We completed an investigation that we had started in science last week, looking at how the sound got quieter the further away we were from it. We made a line graph as a class.
This afternoon we used the data loggers for the first time to record the volume of a sound after we had covered it in different materials, as we were trying to discover which material made the best muffler. We will look at the results tomorrow and see how it compares to our predictions!
Today, we joined other schools at Snape Maltings for a Big Sing event, which was inspired by Benjamin Britten's Friday Afternoons project. We were lucky enough to hear an a cappella group, VOCES8, perform two of their songs - many of the children thought they were singing to music and were amazed to find out that it was only their voices being used!
Today we investigated whether there was a pattern between the size of vibrations and the volume of a sound. We went outside to see if we could find the answer to it! Working with our partners, we hit the 'drums' (which had bird seed on them) at different strengths, making different volumes of sound and looked to see how high up the bird seed went.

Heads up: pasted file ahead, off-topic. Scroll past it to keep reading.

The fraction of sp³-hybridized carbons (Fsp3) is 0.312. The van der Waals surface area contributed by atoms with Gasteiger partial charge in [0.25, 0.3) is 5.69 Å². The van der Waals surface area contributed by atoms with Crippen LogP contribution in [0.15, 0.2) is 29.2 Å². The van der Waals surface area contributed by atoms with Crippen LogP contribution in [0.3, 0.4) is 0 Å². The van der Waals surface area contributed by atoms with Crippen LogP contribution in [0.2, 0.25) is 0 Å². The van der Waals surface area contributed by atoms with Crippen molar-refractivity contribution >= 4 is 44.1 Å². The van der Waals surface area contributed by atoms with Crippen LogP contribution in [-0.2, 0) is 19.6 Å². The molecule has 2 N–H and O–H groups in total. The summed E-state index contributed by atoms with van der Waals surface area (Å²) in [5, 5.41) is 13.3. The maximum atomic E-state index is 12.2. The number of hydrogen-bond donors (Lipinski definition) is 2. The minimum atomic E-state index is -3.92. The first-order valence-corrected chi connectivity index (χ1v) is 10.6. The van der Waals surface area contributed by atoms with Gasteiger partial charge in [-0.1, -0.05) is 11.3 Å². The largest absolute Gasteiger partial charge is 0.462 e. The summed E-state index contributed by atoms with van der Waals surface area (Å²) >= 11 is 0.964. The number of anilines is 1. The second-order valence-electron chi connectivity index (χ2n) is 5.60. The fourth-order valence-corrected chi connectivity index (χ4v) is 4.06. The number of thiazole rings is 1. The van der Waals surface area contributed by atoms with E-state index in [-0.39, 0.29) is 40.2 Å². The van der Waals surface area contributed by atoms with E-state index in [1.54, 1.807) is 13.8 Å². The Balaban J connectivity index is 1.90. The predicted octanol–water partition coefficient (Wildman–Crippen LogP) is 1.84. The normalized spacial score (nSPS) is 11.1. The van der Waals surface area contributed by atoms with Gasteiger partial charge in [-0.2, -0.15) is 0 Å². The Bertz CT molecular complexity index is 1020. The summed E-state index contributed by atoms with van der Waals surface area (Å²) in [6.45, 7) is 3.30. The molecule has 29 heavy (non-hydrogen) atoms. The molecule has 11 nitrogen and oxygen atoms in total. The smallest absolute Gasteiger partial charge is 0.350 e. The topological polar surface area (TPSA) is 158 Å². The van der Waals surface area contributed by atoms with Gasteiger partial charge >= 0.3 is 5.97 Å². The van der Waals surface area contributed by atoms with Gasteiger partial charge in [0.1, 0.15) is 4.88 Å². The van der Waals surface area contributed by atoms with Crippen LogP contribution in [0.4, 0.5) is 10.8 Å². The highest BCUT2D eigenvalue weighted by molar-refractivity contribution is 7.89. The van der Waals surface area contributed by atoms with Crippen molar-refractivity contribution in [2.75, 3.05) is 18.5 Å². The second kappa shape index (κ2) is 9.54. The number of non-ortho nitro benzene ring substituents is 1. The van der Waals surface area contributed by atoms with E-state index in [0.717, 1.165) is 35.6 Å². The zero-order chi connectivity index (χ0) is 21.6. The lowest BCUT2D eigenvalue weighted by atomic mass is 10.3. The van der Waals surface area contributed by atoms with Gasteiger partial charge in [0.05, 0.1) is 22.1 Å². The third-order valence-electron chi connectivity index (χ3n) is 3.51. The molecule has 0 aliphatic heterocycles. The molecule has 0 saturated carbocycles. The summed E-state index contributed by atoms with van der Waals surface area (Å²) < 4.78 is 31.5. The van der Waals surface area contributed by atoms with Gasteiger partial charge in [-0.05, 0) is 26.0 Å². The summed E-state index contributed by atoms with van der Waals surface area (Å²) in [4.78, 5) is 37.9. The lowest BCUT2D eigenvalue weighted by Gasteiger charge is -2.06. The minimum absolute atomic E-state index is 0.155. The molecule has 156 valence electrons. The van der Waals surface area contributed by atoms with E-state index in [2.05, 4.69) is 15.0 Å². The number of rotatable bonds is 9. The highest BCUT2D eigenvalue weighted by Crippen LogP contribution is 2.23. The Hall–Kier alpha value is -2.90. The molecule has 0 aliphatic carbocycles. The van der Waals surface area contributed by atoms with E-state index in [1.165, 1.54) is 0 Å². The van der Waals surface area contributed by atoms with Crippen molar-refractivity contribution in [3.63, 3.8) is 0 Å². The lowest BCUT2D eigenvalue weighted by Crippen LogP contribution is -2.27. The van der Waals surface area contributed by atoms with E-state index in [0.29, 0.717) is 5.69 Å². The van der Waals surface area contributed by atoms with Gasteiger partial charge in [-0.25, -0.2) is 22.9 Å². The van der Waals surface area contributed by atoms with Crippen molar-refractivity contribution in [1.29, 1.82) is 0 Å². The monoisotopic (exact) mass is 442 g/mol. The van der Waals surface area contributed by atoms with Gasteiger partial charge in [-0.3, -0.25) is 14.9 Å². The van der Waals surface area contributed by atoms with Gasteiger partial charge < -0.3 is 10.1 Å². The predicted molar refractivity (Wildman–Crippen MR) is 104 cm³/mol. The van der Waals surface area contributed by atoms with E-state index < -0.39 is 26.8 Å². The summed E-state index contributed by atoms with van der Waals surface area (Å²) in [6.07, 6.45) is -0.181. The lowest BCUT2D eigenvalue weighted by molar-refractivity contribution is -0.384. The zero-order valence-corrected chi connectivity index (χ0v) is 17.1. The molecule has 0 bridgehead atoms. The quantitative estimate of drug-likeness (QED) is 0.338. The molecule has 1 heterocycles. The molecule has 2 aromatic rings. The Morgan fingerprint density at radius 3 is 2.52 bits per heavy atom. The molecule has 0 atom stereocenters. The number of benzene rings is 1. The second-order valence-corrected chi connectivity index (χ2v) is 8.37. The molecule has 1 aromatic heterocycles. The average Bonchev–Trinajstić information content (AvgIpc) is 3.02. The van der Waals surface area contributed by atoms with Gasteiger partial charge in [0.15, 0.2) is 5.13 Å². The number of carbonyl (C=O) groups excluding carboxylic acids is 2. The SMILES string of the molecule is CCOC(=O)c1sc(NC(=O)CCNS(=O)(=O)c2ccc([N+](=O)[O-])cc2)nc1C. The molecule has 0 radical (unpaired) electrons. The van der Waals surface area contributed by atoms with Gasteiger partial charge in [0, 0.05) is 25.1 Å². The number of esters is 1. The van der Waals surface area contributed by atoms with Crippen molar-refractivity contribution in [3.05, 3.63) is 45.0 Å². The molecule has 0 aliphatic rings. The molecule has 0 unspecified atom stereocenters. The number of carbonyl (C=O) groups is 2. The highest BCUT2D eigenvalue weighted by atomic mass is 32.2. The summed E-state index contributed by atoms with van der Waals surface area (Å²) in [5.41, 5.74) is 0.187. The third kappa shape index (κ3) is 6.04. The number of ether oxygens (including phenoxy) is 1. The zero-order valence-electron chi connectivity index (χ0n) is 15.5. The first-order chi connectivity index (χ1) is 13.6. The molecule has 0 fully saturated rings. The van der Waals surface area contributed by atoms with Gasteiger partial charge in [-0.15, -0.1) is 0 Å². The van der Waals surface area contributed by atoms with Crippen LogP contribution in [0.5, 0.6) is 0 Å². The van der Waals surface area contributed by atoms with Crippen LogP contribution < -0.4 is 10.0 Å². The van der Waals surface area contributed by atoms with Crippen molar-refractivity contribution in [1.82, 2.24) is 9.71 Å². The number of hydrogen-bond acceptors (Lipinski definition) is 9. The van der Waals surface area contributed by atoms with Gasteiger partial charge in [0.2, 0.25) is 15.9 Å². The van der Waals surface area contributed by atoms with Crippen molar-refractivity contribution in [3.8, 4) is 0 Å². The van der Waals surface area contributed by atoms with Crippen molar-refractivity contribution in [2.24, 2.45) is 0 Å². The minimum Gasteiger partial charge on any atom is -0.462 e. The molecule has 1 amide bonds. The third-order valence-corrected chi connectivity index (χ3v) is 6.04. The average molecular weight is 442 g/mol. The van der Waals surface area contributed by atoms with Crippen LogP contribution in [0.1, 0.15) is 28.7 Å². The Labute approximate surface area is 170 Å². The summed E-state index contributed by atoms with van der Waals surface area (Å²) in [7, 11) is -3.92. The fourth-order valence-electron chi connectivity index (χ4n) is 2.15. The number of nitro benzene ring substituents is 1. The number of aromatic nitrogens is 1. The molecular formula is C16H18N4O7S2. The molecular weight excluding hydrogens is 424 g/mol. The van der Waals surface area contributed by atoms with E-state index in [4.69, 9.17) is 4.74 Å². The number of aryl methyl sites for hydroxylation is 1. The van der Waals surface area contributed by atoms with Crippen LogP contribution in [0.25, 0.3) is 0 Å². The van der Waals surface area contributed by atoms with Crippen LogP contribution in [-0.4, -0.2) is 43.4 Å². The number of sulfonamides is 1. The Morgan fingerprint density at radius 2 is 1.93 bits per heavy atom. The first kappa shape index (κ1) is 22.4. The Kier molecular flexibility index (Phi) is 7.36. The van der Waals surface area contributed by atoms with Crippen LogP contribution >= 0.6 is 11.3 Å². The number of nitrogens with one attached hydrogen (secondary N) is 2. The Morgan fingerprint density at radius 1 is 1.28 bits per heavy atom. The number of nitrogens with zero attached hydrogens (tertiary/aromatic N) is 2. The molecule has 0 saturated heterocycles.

Xenia concluded, "I found out that when we hit it lightly it didn't really vibrate and I thought it would be 0/10. When I hit it harder the noise got louder and it vibrated a lot more so I rated it 10/10. I think that it vibrated a lot more when I hit it harder because there's more movement."
Today we started our science lesson by becoming predators. First we found out the type of predator we were and what we needed to hunt for. Then we stalked our prey around the field. After we had spent some time 'killing' the prey we then discovered how much of the prey we would need in order for our predator to survive.
Mrs Hayter, Mrs Bateman and the hard working children of Simmonds